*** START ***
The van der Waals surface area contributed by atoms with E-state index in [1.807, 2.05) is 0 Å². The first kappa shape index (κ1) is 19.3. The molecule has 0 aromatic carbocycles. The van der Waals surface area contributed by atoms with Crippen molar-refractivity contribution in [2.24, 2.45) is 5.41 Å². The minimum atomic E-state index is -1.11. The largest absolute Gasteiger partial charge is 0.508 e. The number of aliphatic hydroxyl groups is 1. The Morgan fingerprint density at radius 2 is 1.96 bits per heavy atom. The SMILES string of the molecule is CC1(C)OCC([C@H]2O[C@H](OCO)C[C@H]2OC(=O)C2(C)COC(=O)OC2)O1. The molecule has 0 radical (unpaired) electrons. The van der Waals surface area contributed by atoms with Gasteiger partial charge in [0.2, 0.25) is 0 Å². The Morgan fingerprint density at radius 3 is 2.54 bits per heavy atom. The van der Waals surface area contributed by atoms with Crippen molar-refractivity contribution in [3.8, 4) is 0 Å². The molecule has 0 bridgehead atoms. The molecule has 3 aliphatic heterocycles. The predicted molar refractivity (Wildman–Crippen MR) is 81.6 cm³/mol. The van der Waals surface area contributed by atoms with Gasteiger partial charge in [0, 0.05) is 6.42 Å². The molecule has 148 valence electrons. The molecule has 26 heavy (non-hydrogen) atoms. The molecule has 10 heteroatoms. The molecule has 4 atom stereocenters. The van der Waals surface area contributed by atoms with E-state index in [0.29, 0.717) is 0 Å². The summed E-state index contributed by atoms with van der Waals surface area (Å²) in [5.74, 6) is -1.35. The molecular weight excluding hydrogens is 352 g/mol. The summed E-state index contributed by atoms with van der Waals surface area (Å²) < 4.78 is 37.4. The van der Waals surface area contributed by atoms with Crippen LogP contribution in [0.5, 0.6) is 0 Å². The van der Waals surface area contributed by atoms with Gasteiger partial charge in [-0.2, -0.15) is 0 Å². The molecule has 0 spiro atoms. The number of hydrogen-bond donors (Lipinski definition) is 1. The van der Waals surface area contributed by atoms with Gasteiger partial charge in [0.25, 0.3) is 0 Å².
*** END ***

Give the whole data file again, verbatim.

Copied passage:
The van der Waals surface area contributed by atoms with E-state index in [1.807, 2.05) is 0 Å². The first kappa shape index (κ1) is 19.3. The molecule has 0 aromatic carbocycles. The van der Waals surface area contributed by atoms with Crippen molar-refractivity contribution in [2.24, 2.45) is 5.41 Å². The minimum atomic E-state index is -1.11. The largest absolute Gasteiger partial charge is 0.508 e. The number of aliphatic hydroxyl groups is 1. The Morgan fingerprint density at radius 2 is 1.96 bits per heavy atom. The SMILES string of the molecule is CC1(C)OCC([C@H]2O[C@H](OCO)C[C@H]2OC(=O)C2(C)COC(=O)OC2)O1. The molecule has 0 radical (unpaired) electrons. The van der Waals surface area contributed by atoms with Gasteiger partial charge in [0.2, 0.25) is 0 Å². The Morgan fingerprint density at radius 3 is 2.54 bits per heavy atom. The van der Waals surface area contributed by atoms with Crippen molar-refractivity contribution in [3.8, 4) is 0 Å². The molecule has 0 bridgehead atoms. The molecule has 3 aliphatic heterocycles. The predicted molar refractivity (Wildman–Crippen MR) is 81.6 cm³/mol. The van der Waals surface area contributed by atoms with Gasteiger partial charge in [0, 0.05) is 6.42 Å². The molecule has 148 valence electrons. The molecule has 26 heavy (non-hydrogen) atoms. The molecule has 10 heteroatoms. The molecule has 4 atom stereocenters. The van der Waals surface area contributed by atoms with E-state index in [0.29, 0.717) is 0 Å². The summed E-state index contributed by atoms with van der Waals surface area (Å²) in [5.74, 6) is -1.35. The molecular weight excluding hydrogens is 352 g/mol. The summed E-state index contributed by atoms with van der Waals surface area (Å²) < 4.78 is 37.4. The van der Waals surface area contributed by atoms with Crippen LogP contribution in [0.5, 0.6) is 0 Å². The van der Waals surface area contributed by atoms with Gasteiger partial charge in [-0.2, -0.15) is 0 Å². The molecule has 0 spiro atoms. The number of hydrogen-bond donors (Lipinski definition) is 1. The van der Waals surface area contributed by atoms with Gasteiger partial charge in [0.25, 0.3) is 0 Å².